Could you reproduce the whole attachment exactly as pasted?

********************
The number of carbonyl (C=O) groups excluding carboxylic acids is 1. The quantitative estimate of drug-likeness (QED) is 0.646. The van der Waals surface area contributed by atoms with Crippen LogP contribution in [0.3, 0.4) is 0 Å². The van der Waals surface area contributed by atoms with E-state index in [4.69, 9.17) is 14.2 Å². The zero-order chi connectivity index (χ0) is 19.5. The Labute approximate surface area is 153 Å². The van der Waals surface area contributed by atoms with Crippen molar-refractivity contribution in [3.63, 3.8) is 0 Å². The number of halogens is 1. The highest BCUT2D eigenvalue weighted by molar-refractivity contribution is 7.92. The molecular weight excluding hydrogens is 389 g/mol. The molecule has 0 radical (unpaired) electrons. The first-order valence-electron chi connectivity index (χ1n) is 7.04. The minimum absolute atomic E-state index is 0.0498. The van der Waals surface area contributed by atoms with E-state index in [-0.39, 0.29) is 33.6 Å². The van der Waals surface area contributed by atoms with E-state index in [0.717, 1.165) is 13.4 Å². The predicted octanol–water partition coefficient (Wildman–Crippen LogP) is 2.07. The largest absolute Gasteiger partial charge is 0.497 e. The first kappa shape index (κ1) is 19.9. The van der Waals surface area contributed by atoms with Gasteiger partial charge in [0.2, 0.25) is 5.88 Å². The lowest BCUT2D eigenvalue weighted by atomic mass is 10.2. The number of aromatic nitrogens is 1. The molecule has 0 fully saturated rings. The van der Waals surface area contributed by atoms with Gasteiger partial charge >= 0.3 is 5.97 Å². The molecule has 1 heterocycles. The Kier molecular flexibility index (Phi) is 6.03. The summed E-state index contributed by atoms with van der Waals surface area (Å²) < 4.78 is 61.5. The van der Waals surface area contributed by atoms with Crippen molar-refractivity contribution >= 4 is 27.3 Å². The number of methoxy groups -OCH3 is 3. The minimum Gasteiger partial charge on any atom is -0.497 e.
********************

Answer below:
The number of carbonyl (C=O) groups excluding carboxylic acids is 1. The quantitative estimate of drug-likeness (QED) is 0.646. The van der Waals surface area contributed by atoms with Crippen LogP contribution in [0.3, 0.4) is 0 Å². The van der Waals surface area contributed by atoms with E-state index in [4.69, 9.17) is 14.2 Å². The zero-order chi connectivity index (χ0) is 19.5. The Labute approximate surface area is 153 Å². The van der Waals surface area contributed by atoms with Crippen molar-refractivity contribution in [3.63, 3.8) is 0 Å². The number of halogens is 1. The highest BCUT2D eigenvalue weighted by molar-refractivity contribution is 7.92. The molecular weight excluding hydrogens is 389 g/mol. The molecule has 0 radical (unpaired) electrons. The first-order valence-electron chi connectivity index (χ1n) is 7.04. The minimum absolute atomic E-state index is 0.0498. The van der Waals surface area contributed by atoms with E-state index in [-0.39, 0.29) is 33.6 Å². The van der Waals surface area contributed by atoms with E-state index in [0.717, 1.165) is 13.4 Å². The predicted octanol–water partition coefficient (Wildman–Crippen LogP) is 2.07. The largest absolute Gasteiger partial charge is 0.497 e. The first kappa shape index (κ1) is 19.9. The van der Waals surface area contributed by atoms with Gasteiger partial charge in [0.2, 0.25) is 5.88 Å². The lowest BCUT2D eigenvalue weighted by atomic mass is 10.2. The number of aromatic nitrogens is 1. The molecule has 0 fully saturated rings. The van der Waals surface area contributed by atoms with Gasteiger partial charge >= 0.3 is 5.97 Å². The molecule has 1 heterocycles. The Kier molecular flexibility index (Phi) is 6.03. The summed E-state index contributed by atoms with van der Waals surface area (Å²) < 4.78 is 61.5. The van der Waals surface area contributed by atoms with Crippen molar-refractivity contribution >= 4 is 27.3 Å². The number of methoxy groups -OCH3 is 3. The minimum Gasteiger partial charge on any atom is -0.497 e.